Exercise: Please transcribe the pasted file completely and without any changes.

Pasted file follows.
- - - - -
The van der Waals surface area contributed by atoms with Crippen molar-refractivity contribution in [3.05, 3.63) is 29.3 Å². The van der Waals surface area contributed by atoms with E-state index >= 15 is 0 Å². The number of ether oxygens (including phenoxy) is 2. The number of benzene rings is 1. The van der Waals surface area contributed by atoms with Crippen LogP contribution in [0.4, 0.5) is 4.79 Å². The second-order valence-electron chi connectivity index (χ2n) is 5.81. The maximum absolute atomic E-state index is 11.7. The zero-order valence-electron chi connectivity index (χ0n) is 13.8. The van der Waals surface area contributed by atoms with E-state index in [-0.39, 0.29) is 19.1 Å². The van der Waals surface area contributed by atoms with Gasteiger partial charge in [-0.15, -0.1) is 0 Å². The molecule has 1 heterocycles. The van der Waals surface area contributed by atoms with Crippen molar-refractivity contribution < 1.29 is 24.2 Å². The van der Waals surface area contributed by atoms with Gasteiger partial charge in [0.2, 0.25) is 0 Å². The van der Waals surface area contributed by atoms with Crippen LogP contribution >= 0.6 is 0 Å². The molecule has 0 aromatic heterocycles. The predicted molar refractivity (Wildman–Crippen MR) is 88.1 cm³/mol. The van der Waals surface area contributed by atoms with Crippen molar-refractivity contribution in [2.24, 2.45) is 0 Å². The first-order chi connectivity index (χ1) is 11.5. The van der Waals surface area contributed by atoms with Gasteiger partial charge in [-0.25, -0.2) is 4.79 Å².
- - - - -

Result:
The van der Waals surface area contributed by atoms with Crippen molar-refractivity contribution in [3.05, 3.63) is 29.3 Å². The van der Waals surface area contributed by atoms with E-state index >= 15 is 0 Å². The number of ether oxygens (including phenoxy) is 2. The number of benzene rings is 1. The van der Waals surface area contributed by atoms with Crippen LogP contribution in [0.4, 0.5) is 4.79 Å². The second-order valence-electron chi connectivity index (χ2n) is 5.81. The maximum absolute atomic E-state index is 11.7. The zero-order valence-electron chi connectivity index (χ0n) is 13.8. The van der Waals surface area contributed by atoms with E-state index in [-0.39, 0.29) is 19.1 Å². The van der Waals surface area contributed by atoms with Gasteiger partial charge in [-0.15, -0.1) is 0 Å². The molecule has 1 heterocycles. The van der Waals surface area contributed by atoms with Crippen molar-refractivity contribution < 1.29 is 24.2 Å². The van der Waals surface area contributed by atoms with Gasteiger partial charge in [0.2, 0.25) is 0 Å². The van der Waals surface area contributed by atoms with Crippen LogP contribution >= 0.6 is 0 Å². The molecule has 0 aromatic heterocycles. The predicted molar refractivity (Wildman–Crippen MR) is 88.1 cm³/mol. The van der Waals surface area contributed by atoms with Crippen molar-refractivity contribution in [2.24, 2.45) is 0 Å². The first-order chi connectivity index (χ1) is 11.5. The van der Waals surface area contributed by atoms with Gasteiger partial charge in [-0.25, -0.2) is 4.79 Å².